Pomona Afrofuturist Exhibit Explores Race, Diaspora, Vertigo

Peter J. Harris held the crowd through his rhythmic reading of three poems, featuring Gospel music-drinking vampires and exploring the question, “What is a happy black man?”

Harris was one of the artists featured at the reception for the Feb. 25 opening of the “Vertigo@Midnight: New Visual AfroFuturisms & Speculative Migrations” art exhibit. A group of artists,
students and enthusiasts came to explore the concepts of Afrofuturism and vertigo through
visual art at Scripps College’s Clark Humanities Museum.

The exhibit incorporates the idea of trauma, displacement and dispersal that the African diaspora has experienced through the slave trade. 

“Being uprooted and dislocated—and culturally disrupted and traumatized—that’s one version of vertigo,” said curator Valorie Thomas, who is also an associate professor of English at Pomona College.

Afrofuturism places black subjects into the picture to challenge the belief that technology, science and the space age are antithetical to black minds, as Thomas explained in an email to TSL.  All the while, the movement promotes African philosophy, spiritual knowledge and connections to nature.

“The Afrofuturism point of view, for me, is one that acknowledges race and racism as political, social and material realities, but, at the same time, is seeking to displace race as a central preoccupation of every narrative,” Thomas said.

The exhibition combines these two principles, Afrofuturism and vertigo, and occupies an inclusive place that features all colors, emotions and medias. Walking through the exhibit is a whirlwind of experiences as each piece aims to call forth a distinct set of emotions—all of which calling out to redefinition and self-determination.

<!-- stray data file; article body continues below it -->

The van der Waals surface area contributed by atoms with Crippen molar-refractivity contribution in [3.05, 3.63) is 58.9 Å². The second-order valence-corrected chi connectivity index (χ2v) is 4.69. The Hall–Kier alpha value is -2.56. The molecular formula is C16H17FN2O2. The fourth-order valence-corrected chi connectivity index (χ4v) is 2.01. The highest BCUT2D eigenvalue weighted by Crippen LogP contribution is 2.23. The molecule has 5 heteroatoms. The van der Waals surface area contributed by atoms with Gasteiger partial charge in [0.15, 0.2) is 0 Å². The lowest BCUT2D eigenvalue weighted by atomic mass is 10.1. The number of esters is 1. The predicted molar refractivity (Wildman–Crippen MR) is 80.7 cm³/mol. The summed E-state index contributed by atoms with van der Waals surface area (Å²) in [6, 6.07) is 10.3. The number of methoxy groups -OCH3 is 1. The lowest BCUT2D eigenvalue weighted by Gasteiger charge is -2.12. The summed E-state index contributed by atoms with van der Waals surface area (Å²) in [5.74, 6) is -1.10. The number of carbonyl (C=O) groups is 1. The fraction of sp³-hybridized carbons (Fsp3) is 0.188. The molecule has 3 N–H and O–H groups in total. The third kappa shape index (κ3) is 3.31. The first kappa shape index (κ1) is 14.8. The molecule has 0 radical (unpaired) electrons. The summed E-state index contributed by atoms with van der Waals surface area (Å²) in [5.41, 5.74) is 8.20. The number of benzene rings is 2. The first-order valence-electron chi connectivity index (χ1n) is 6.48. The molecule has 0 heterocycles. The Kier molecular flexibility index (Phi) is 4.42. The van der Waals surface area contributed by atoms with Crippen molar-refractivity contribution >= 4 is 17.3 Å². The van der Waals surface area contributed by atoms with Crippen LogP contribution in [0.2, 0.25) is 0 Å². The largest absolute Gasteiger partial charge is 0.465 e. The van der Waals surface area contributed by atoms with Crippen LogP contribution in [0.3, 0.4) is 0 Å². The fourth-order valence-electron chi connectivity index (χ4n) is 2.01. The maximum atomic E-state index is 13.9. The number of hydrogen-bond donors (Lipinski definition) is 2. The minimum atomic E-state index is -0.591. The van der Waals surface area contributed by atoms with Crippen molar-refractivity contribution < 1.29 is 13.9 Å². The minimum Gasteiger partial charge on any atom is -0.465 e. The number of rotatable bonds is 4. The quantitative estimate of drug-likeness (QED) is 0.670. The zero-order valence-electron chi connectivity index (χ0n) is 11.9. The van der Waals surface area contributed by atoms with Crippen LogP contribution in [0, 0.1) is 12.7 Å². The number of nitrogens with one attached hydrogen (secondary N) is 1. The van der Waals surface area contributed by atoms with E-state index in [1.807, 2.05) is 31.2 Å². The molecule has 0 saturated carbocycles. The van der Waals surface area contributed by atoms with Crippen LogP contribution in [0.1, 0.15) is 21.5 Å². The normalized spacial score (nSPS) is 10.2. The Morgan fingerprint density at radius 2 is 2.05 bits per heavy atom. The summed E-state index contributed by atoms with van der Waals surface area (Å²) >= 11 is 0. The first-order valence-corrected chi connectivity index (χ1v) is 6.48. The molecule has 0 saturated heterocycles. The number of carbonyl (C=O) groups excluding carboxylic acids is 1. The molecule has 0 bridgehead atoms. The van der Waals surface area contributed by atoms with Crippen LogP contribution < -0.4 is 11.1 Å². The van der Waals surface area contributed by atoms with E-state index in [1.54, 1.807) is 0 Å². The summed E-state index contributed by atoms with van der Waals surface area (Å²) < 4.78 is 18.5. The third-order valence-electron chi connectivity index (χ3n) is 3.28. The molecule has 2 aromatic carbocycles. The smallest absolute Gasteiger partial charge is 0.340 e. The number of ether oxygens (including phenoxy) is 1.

The reception for the exhibit featured a host of creative
performances that primed the audience to receive the pieces in an
Afrofuturist lens and examine them in terms of the black experience. An
excerpt from Catherine Frost’s PO’15’s play, Blue
Heartbeats
, which examines the often ignored disappearance of black women,
kicked off the night and captured the audience in an honest narrative of one
girl’s disappearance and her memories.

Los Angeles-based
Afrofuturist writer and performer from Harlem, Kima Jones, finished the
performances with her artful fictional piece of a hotel standoff
that discovers what it would look like if racism took the form of a monster—a
real monster that could be seen, identified, and fought.

Several students were also involved with the reception. Some of Thomas’s
students banded together to create a magazine for the event that functioned like a
catalog—a surprise for Thomas.

“To
me, that is part of the art exhibition,” she said. “They are putting their art in it, and
that means everything for me.” 

David Huffman, one of the artists featured in the exhibit, paints canvases that
uniquely encompass the experiences of minorities in America using the concepts of space and cosmos. His black astronauts, or “Traumabots,” symbolize
an identity search through unfamiliar environments both externally and
internally. His work explores galaxies and features toys and other popular symbols.

Artist Jessica Wimbley’s works layer traditional images atop one another against a galaxy background. The warm tones and smooth edges of each component create a sense of blurring as her work investigates questions of identity, history and, as she describes, “a merging [of] both the genetic and biological with [the] socio-cultural, creating narratives that shift between micro and macro representations.”

Karen Hampton, another artist in the exhibit, was inspired by her graduate work researching the domination of cotton in the South and plantation weaving. Hampton experienced the effects of vertigo during her research, and she ended up producing two pieces currently on
display, “Washer Woman” and “Mistress,” that, together, are the matriarchs of her work in the field.

“It
was the process of me really discovering what this historical truth was,” she
said. “I was inserting a
space in American history … It had been written without these
[weaving] women in it, and I was parting the curtain and letting them in.”     

The exhibit will
run from Feb. 23 through Mar. 6 at Clark Humanities Museum and at the Chan Gallery in the Studio Art Hall at Pomona College.

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